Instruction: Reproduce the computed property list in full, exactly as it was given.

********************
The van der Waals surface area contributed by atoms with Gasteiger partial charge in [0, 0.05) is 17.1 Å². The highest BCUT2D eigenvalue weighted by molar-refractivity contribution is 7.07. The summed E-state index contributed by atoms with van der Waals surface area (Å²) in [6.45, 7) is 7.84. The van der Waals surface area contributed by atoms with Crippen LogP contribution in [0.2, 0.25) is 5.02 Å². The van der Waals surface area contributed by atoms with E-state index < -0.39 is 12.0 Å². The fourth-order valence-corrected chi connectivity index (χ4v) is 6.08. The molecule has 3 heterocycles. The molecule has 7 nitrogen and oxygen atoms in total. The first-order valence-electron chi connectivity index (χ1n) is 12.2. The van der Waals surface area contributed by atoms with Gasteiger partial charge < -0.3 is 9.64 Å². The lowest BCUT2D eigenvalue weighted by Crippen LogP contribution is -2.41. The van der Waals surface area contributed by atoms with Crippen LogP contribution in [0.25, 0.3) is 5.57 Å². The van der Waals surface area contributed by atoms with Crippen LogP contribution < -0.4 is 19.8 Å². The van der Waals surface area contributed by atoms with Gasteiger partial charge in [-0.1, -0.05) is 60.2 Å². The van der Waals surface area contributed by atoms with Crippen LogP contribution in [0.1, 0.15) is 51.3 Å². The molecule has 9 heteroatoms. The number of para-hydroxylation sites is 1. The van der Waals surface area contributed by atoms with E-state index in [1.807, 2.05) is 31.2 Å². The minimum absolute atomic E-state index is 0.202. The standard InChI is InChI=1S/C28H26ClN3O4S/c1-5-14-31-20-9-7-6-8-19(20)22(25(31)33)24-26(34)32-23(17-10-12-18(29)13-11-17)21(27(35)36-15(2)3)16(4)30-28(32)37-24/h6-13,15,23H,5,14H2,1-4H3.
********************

The van der Waals surface area contributed by atoms with Gasteiger partial charge in [0, 0.05) is 17.1 Å². The highest BCUT2D eigenvalue weighted by molar-refractivity contribution is 7.07. The summed E-state index contributed by atoms with van der Waals surface area (Å²) in [6.45, 7) is 7.84. The van der Waals surface area contributed by atoms with Crippen LogP contribution in [0.2, 0.25) is 5.02 Å². The van der Waals surface area contributed by atoms with E-state index < -0.39 is 12.0 Å². The fourth-order valence-corrected chi connectivity index (χ4v) is 6.08. The molecule has 3 heterocycles. The molecule has 7 nitrogen and oxygen atoms in total. The first-order valence-electron chi connectivity index (χ1n) is 12.2. The van der Waals surface area contributed by atoms with Gasteiger partial charge < -0.3 is 9.64 Å². The lowest BCUT2D eigenvalue weighted by Crippen LogP contribution is -2.41. The van der Waals surface area contributed by atoms with Crippen LogP contribution in [0.25, 0.3) is 5.57 Å². The van der Waals surface area contributed by atoms with Crippen LogP contribution < -0.4 is 19.8 Å². The van der Waals surface area contributed by atoms with Gasteiger partial charge in [-0.1, -0.05) is 60.2 Å². The van der Waals surface area contributed by atoms with Crippen LogP contribution in [0.1, 0.15) is 51.3 Å². The molecule has 9 heteroatoms. The number of para-hydroxylation sites is 1. The van der Waals surface area contributed by atoms with E-state index in [1.807, 2.05) is 31.2 Å². The minimum absolute atomic E-state index is 0.202. The standard InChI is InChI=1S/C28H26ClN3O4S/c1-5-14-31-20-9-7-6-8-19(20)22(25(31)33)24-26(34)32-23(17-10-12-18(29)13-11-17)21(27(35)36-15(2)3)16(4)30-28(32)37-24/h6-13,15,23H,5,14H2,1-4H3.